Connecticut College Magazine · Summer 2012

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Former Dean of the College Jewel Plummer Cobb with Beverly Clark Prince '72 in Cobb's lab at Connecticut College. Photo courtesy of the Linda Lear Center for Special Collections and Archives.

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Art major's campus map captures Connecticut College experience

by Monica Raymunt '09


How do you chart four years at Connecticut College on a single sheet of paper? Unofficial campus cartographer Alicia Toldi '12 may have found the answer.

Toldi, an art major and anthropology minor from San Mateo, Calif., and an illustrator for The College Voice, drew a campus map for the newspaper in 2010 to help visitors navigate campus during Fall Weekend. It featured stick figures playing Frisbee and tiny doodles next to buildings to indicate their function — a mask next to Tansill Theater, for example.

The quirky cartoon rendering of the campus caught the eye of Patricia Carey, vice president for college relations, who contacted Toldi about using it in a “survival guide” for new students. The map was so popular that this year Carey asked Toldi for a more comprehensive drawing of campus to send to admitted students this spring.

“We wanted admitted students to visualize themselves on campus, as insiders,” Carey says. “Alicia's map gives them a fun way to take that step.”

The final product, “The Unofficial Campus Map of Connecticut College,” includes nearly every building and student space on campus and hints at the wide range of experiences students can have at what can seem like a small place.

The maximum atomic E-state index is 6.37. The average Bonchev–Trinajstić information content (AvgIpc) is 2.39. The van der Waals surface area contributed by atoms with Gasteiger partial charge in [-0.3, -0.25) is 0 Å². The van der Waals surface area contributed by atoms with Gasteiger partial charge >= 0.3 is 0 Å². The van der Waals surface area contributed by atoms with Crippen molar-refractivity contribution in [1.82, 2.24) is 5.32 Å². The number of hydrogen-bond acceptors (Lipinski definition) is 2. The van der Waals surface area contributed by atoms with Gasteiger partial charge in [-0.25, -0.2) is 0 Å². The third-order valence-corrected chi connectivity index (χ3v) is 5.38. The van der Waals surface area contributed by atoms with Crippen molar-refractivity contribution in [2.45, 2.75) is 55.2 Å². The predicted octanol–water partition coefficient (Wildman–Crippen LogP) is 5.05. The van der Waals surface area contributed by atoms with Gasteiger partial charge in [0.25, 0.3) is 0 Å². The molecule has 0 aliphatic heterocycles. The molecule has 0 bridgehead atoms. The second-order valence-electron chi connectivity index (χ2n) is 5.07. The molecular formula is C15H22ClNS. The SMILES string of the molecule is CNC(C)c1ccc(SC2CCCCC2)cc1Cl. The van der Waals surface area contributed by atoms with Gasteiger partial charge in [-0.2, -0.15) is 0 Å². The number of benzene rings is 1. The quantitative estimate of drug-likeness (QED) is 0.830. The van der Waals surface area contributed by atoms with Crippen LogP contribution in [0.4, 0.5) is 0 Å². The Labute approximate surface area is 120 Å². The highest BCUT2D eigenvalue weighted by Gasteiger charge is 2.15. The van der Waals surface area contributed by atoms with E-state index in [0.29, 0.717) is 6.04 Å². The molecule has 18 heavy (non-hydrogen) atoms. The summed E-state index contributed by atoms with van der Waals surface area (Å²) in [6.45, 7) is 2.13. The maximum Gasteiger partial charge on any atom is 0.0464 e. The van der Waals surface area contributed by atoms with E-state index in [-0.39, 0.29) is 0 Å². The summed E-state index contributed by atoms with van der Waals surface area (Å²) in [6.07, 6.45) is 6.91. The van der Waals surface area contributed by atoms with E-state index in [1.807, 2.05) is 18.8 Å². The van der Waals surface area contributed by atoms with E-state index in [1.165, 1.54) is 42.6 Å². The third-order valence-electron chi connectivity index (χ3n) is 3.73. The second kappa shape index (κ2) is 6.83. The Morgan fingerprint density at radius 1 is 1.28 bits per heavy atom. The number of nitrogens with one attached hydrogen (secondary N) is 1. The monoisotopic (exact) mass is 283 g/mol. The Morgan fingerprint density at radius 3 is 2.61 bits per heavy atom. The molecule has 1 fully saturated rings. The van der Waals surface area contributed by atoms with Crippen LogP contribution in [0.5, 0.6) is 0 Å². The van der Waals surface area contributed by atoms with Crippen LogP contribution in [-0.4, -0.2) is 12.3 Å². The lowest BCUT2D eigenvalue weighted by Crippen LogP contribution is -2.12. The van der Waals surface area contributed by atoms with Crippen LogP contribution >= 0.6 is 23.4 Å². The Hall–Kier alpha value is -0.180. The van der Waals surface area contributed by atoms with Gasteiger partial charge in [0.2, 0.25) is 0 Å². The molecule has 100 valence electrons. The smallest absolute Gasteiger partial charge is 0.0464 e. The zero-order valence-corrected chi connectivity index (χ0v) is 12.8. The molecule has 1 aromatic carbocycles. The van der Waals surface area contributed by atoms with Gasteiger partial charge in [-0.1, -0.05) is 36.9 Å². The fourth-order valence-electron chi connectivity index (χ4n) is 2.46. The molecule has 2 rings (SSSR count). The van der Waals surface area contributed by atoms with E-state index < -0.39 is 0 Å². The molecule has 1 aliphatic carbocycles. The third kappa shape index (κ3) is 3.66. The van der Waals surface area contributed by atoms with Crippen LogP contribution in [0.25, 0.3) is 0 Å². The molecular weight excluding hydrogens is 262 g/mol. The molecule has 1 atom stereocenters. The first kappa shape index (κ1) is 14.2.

Folded, the document acts as a brochure: One panel highlights attractions in downtown New London, and another section depicts a compass with bubbles of text and cartoons describing the four main regions of campus.

Inside is a detailed map chock-full of tidbits of institutional knowledge that can take weeks, months or even years for students to learn on their own.
In sketching the campus topography, Toldi created a blueprint of Camel culture. She labeled residence houses and academic buildings with their nicknames. Tips like “Gong: do not ring until senior year” and “Harvestfest tent goes here” make the reader feel like an insider.

“It's a map that works,” Toldi says. “It's not just for getting from place to place.”

Before revising the map this year, Toldi tallied favorite student spots on campus, gathering input from friends and anyone who walked by during late-night brainstorming sessions in Cummings.

Her true inspiration, though, was another hand-drawn map, created in 1934 by “Don. Ray” and “B. Townsend,” which hangs in a corridor on the second floor of Shain Library. “I like the way it shows the culture of Conn back then,” Toldi says. “It's interesting to see what's changed and what's stayed the same.”

Though Ray and Townsend weren't affiliated with the College, Toldi likes to think that she has followed in their footsteps.

“Drawing the new map while looking at the old one, I realized that I was showing more than just where things are,” she says. She hopes that student-drawn maps become a tradition to document the evolving campus.

Toldi, who worked as an artist's assistant in Brooklyn last summer through the College's funded internship program, is now a production assistant for Mr. Boddington's Studio, a letterpress stationery company in New York. She says mapping the campus helped her map her future.

“Drawing the map made me happy about my decision to come to Conn,” she says. “Using my pen to capture (campus landmarks) through words or pictures really made me appreciate them.”

View the hand-drawn map [PDF] created by Alicia Toldi '12 to introduce new students to campus.


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